The Orthodox Priesthood: Pastoral Activity in the German Occupation and Later
This article considers the new period of relations between the state and the Church in the USSR which began between 1943 and 1948. It was characterised by the restoration of patriarchate and a general warming between the Russian Orthodox Church and the Stalinist state. However, a different process began on the territory occupied by Nazi troops at the beginning of the war. Arrests of the clergy began to take place, with some priests being removed from large parishes and others transferred to neighbouring dioceses. Many bishops, especially those from among the former Renovationists, tried to protect themselves by removing priests associated with the Nazis from their dioceses. At the same time, there was a process of appointing clergymen who had shown their commitment to the Soviet state and helped the pro-Soviet underground during the war, especially partisans, to vacant parishes. Many of the priests were not ready for such serious appointments and asked to be excused from the administration of parishes. The clergymen who had participated in anti-Soviet propaganda during the war and who had been members of diocesan administrations organised under the German occupation were replaced by young priests who had previously served in the Red Army and who were absolutely loyal to the Soviet regime. They were incredibly ambitious and able to quickly gain the trust of local believers. Some of latter were friendly to priests who had served under the Germans and even tried to help them and prevent their criticism. Others, on the contrary, were sending “signals” to the diocesan authorities about the suspicious actions of the “occupation priests”. Believers also behaved differently. Many opposed the appointment of new clergymen, did not trust them, and considered them to be supporters of the Soviet regime. Such believers appreciated priests who did not incessantly collect money for patriotic needs during the war, did not preach about protecting collective farm property, or publicly denounce unregistered church groups in the region. Other believers, however, became champions of church repressions and started to organise internal investigations into the economic activities of “occupation priests”. This research is relevant as currently there are no works tracing the fate of the Orthodox clergy who found themselves in the temporarily occupied territory of the Russian SFSR during World War II and stayed in the Soviet Union afterwards. Works published mostly focus on the clergy evacuated to the West or the new generation of Orthodox pastors who became priests after the war. This article is based on documents of Russian regional archives, mainly in the so-called Central Black Earth region (Kursk, Belgorod, Voronezh, Orel), as well as the archives of north-western and southern Russia and Belarus.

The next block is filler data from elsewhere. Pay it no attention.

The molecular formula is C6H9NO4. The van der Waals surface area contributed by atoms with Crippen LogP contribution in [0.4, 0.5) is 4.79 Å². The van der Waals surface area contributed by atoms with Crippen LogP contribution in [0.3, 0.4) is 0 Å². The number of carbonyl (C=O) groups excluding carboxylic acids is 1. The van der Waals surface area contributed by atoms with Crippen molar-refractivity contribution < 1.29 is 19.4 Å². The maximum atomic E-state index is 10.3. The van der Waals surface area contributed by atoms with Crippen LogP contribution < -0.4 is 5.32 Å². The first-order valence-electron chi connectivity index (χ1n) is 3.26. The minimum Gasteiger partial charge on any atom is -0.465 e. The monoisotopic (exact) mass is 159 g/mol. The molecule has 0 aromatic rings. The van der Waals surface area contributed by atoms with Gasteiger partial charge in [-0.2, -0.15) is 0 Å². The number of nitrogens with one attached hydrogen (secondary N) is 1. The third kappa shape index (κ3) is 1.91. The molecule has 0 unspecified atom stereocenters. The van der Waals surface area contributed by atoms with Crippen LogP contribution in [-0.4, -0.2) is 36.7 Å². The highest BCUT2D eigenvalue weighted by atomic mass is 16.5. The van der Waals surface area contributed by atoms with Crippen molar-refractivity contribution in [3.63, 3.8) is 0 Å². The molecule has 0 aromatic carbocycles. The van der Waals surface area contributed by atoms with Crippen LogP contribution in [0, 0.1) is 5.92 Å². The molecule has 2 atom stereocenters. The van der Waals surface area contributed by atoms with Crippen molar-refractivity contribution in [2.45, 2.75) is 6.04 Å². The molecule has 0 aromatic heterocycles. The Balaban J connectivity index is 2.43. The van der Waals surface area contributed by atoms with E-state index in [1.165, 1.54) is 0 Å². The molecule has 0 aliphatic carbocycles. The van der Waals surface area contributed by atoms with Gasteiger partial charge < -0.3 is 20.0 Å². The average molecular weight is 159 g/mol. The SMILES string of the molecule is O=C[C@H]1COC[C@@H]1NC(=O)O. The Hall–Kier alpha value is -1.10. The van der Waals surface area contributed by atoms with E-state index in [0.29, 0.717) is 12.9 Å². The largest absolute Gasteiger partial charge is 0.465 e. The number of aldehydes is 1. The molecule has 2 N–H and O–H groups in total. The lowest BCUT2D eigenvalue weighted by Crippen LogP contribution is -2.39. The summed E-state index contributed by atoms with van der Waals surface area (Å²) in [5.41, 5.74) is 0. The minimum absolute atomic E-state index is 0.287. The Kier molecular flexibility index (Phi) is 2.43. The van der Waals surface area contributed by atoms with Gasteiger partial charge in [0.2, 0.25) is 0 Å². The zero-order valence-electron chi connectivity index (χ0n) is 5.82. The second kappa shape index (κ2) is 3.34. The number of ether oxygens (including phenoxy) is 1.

AKE [Archive of Kursk Diocese]. Lichnoe delo svyashchennika Pavla Govorova.
ASPbE [Archive of St Petersburg Diocese]. Stock 1. List 26 (2). Dos. 1; List 13V. Dos. 113.
GABO [State Archive of Belgorod Region]. Stock R-1147. List 1. Dos. 87.
GAKO [State Archive of Kursk Region]. Stock R-3487. List 1. Dos.10.
GANIBO [State Archive of Modern History of Belgorod Region]. Stock 1. List 1. Dos. 336.
GAOO [State Archive of Orel Region]. Stock R-4330. List 1. Dos. 20, 21, 29; Stock R-3681. List 1. Dos. 6; Stock P-52. List 2. Dos. 623.
GAVO [State Archive of Voronezh Region]. Stock 957. List 3. Dos. 7, 84; List 5. Dos. 7.
NARB [National Archive of the Belarus Republic]. Stock 951. List 1. Dos.4.
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